It has been quite fascinating reading the reviews of the new iPad Pro this week, and even more so reading the comments those reviews received. The process highlighted a few interesting challenges we have when we go through significant technology transitions and what might be holding us back from moving faster.
We Feel Compelled to Put Devices into Buckets
Of course, we give everything a name: a baby, a dog, and a device. We name items to market them and sell them which, of course, makes a lot of sense, but then because of that name we compartmentalize them to count them, project them and see how they are performing in relations to other devices.
Most of the times this works, especially when devices are single purpose: a camera, an MP3 player, a VR headset. But when devices can do multiple things and what they can do is determined by the software or apps they run or even by the accessories you can attach to them things get complicated very quickly.
Often we end up creating artificial categories based on how the product is marketed even though the way it is used is very different from what it says on the box.
Those Buckets Might Prevent Us from Looking Beyond the Hardware
For those devices that do multiple things, it is at times harder to see what they are competing with because the one thing that might drive buyers to get them in the first place is different from person to person. If you think about smartphones, for instance, some buyers might prioritize the screen size, others the camera, and others the quality of their calls. While many will be similar the importance put on those features will be different and more importantly what people consider a deal breaker is likely to be even more different.
The look of a product is at time deceiving. Something might look like something else but behave very differently, or something might look very different but behave the same or drive the same behavior. Think about netbooks and notebooks for instance. On the surface, they looked very similar with the most significant difference being size. Yet their performance was very different which in turn drove very different use cases. Another example is lower-end tablets running Android. At the beginning of the market they looked very much like an iPad, but in countries like China, they were really competing against MP4 players because their software and weak app ecosystem limited their use cases to watching videos. When you think you are competing with something different than what you are, success is hard to come by as marketing, channel presence, pricing, target audience, all will be off for the product.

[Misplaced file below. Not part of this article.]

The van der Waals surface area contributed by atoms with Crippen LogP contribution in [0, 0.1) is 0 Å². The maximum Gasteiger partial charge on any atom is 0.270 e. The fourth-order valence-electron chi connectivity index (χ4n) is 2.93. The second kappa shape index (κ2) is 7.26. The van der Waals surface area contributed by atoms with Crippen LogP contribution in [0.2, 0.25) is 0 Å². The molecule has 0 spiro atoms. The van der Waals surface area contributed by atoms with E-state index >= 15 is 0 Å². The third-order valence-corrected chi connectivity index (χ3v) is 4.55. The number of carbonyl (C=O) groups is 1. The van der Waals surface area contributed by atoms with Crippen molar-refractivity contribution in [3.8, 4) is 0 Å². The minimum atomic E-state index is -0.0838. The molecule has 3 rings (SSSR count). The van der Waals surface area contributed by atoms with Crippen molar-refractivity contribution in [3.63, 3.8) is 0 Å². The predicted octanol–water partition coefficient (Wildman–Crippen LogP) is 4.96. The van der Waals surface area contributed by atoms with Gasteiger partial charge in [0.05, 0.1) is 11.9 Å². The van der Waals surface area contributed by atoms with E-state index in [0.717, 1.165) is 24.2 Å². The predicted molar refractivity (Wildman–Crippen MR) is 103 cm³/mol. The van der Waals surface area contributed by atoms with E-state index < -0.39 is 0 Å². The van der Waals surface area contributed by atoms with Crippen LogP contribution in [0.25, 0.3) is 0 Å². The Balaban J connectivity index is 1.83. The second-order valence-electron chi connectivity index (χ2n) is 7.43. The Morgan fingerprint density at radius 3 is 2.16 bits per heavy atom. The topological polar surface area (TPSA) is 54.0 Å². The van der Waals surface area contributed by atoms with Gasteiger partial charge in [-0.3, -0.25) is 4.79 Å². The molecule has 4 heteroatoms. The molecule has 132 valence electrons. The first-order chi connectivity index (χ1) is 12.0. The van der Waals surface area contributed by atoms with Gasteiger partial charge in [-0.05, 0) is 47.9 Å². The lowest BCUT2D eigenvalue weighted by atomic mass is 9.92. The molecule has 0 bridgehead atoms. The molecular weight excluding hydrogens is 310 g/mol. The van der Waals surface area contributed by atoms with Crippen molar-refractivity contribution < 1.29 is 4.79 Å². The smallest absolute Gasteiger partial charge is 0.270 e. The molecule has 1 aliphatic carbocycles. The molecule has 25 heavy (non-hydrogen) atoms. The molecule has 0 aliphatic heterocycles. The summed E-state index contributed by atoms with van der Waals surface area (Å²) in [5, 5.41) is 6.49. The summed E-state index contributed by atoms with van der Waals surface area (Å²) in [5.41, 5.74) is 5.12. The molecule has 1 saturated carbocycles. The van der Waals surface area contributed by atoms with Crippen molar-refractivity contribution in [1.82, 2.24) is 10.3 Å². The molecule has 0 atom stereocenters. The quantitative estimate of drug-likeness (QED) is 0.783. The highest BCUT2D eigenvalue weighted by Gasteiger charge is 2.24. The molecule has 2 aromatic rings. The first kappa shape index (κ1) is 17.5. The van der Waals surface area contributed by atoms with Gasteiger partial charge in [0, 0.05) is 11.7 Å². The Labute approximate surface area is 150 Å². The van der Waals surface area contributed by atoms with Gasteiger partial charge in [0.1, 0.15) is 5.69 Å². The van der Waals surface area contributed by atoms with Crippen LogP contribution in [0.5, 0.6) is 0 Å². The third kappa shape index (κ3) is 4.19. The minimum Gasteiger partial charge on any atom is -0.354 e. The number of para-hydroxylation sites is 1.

The look, however, often determines what people expect. If you quack like a duck you are a duck the same way that if you look like a notebook I expect you to run a specific OS, support a mouse, be great at productivity.
Let’s Talk About the Mouse and Other Must Haves
The PC market is a unique case study because of how many entrenched workflows users have. These are workflows that are old and might not be perfect, but the familiarity we have with them leads us to believe we cannot do without. The mouse is a good example. For many PC users the mouse is a core part of the experience which means that because the iPad Pro does not support a mouse, it cannot be a PC replacement.
Let’s look though at where the mouse comes from, which is a world where the PC was in the same place day after day, after day. Over time that PC moved around with us and the mouse cut the cord and came with some of us. I will always remember one day being in an airport lounge at SFO and seeing a lady who set herself up at a table with her laptop, a mouse and a portable printer. In her mind, I am sure, she was being mobile, but the reality was quite different.
If Apple thinks the iPad is a true mobile computer, then it makes sense that it is looking at an alternative to a mouse when you are trying to pinpoint something on the screen. If you are using the device on the subway, as you walk, in the car touching the device with your finger or the Apple Pencil makes much more sense than using a mouse. If I am right, mouse support is not a technical issue but a conscious decision of what fits the experience. The same can be said for support for a wired printer. This might not match people’s expectations of a true computer, but it matches human behavior.
File systems at an OS level is another behavioral debt we have. Does it still make sense to have one when much of our work is done in siloed apps and or stored in the cloud for easy collaboration?
Focus on What Devices Enable
We can argue as much as we want about whether or not an iPad Pro is a PC or not but I think we cannot argue with the premise of what the next computing experience is likely to include:
- a mobile, not a portable device that is always connected
- a more versatile operating system that transcends product categories
- multiple input mechanism: touch, pen, and voice
- “satellite” experiences driven by other devices such as AR glasses, wearables, IoT devices and sensors
Because of these characteristics, new workflows will be created, and old ones will evolve. Like for other industries, like the car industry, these changes will happen over the course of many years and impacting, people differently based on their line of work, their disposable income, the market availability in their region and most importantly their entrenched behaviors. Who gets there first does not get a medal but gets to show the way to others by showing what works and what does not.